A DUI may be charged in two ways. The first is that a person has drunk any amount of alcohol so that it impairs his or her ability to operate a motor vehicle safely. The second is that the person is driving a vehicle with a blood alcohol concentration over .08. Proving either of these propositions is sufficient to convict a person for DUI. If both propositions are proven then the charges are merged into one crime of DUI.
Of the two charges the breathalyzer reading of .08 or higher is the most difficult to overcome. Difficult but not impossible. A breathalyzer reading of .08 or higher may be overcome by one of three methods. The first is by a showing that the prosecutor has failed to prove that the breathalyzer machine was maintained and calibrated properly. The law enforcement agency administering the breathalyzer must keep an accurate log of the required accuracy checks of the machine in conformity with the Illinois Administrative Code governing the use and maintenance of breathalyzer machines.
The second method would only apply if the results of the breathalyzer fell within the acceptable margin of error for the machine used. In that case an argument can be made that the person was, in fact, driving with a BAC of under a .08 given the margin of error. Of course the prosecution can make the argument that the BAC was actually higher on the other end of the error margin. A counter to this argument is that since the burden remains on the State then the doubt should go to the defendant.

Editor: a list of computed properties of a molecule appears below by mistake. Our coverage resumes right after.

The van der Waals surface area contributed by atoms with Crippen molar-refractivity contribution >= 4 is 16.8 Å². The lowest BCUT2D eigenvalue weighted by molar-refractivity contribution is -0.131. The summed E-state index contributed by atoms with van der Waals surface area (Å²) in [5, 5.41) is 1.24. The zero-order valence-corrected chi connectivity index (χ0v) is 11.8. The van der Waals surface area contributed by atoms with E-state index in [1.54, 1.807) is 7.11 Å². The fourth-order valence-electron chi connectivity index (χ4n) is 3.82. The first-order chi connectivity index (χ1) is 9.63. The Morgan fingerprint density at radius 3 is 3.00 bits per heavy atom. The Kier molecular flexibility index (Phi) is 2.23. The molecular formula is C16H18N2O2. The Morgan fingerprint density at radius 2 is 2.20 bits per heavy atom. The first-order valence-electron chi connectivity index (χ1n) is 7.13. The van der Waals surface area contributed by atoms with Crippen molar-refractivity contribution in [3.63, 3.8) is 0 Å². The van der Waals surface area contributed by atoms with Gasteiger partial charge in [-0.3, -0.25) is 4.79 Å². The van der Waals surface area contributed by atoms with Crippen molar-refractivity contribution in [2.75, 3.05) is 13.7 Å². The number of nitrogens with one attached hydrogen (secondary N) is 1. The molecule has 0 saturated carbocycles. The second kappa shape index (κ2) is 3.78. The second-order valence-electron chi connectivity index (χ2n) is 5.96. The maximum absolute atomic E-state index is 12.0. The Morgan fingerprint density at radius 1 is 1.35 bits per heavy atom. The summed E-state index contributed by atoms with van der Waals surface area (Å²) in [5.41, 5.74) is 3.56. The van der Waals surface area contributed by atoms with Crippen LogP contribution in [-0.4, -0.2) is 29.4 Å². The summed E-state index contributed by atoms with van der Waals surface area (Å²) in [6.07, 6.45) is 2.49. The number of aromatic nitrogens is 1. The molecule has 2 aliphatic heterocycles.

Once a person is stopped for suspicion of DUI it takes about an hour for the police to conduct their field sobriety tests, make an arrest, transport the person to the station where the BAC will be conducted and then wait the required 20 minute period. Depending on when the person had his or her last drink(s) a final argument can be made that during that hour more alcohol was seeping into the blood stream. Therefore, at the time the person was driving and pulled over by the police his or her BAC was lower than when the person actually took the breathalyzer test.
All three of the defenses mentioned above are fact specific and it is important to have an experienced DUI attorney review the facts to make a determination which defense is most likely to be successful in your case. For additional information please visit steeveslawfirm.com.
While every caution has been taken to provide my readers with the most accurate information and honest analysis, the information on this site is for general information purposes only.